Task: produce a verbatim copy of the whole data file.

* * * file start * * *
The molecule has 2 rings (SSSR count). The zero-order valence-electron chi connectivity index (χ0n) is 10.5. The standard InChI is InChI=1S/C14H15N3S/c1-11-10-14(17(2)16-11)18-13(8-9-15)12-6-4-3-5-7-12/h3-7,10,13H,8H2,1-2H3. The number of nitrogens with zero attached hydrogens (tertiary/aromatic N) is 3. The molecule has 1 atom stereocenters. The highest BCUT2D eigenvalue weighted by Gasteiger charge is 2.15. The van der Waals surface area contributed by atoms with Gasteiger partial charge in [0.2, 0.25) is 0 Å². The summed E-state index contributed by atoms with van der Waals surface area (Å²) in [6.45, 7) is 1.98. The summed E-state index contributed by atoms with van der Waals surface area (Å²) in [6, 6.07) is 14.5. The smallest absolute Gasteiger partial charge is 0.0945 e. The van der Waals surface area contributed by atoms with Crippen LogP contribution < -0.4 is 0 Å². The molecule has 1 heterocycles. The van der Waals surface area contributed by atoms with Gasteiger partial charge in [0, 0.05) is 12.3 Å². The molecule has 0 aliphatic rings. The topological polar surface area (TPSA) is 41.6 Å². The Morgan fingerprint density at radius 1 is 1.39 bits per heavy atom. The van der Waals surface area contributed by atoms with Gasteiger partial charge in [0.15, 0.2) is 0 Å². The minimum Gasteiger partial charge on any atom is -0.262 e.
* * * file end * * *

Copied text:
The molecule has 2 rings (SSSR count). The zero-order valence-electron chi connectivity index (χ0n) is 10.5. The standard InChI is InChI=1S/C14H15N3S/c1-11-10-14(17(2)16-11)18-13(8-9-15)12-6-4-3-5-7-12/h3-7,10,13H,8H2,1-2H3. The number of nitrogens with zero attached hydrogens (tertiary/aromatic N) is 3. The molecule has 1 atom stereocenters. The highest BCUT2D eigenvalue weighted by Gasteiger charge is 2.15. The van der Waals surface area contributed by atoms with Gasteiger partial charge in [0.2, 0.25) is 0 Å². The summed E-state index contributed by atoms with van der Waals surface area (Å²) in [6.45, 7) is 1.98. The summed E-state index contributed by atoms with van der Waals surface area (Å²) in [6, 6.07) is 14.5. The smallest absolute Gasteiger partial charge is 0.0945 e. The van der Waals surface area contributed by atoms with Crippen LogP contribution < -0.4 is 0 Å². The molecule has 1 heterocycles. The van der Waals surface area contributed by atoms with Gasteiger partial charge in [0, 0.05) is 12.3 Å². The molecule has 0 aliphatic rings. The topological polar surface area (TPSA) is 41.6 Å². The Morgan fingerprint density at radius 1 is 1.39 bits per heavy atom. The van der Waals surface area contributed by atoms with Gasteiger partial charge in [0.15, 0.2) is 0 Å². The minimum Gasteiger partial charge on any atom is -0.262 e.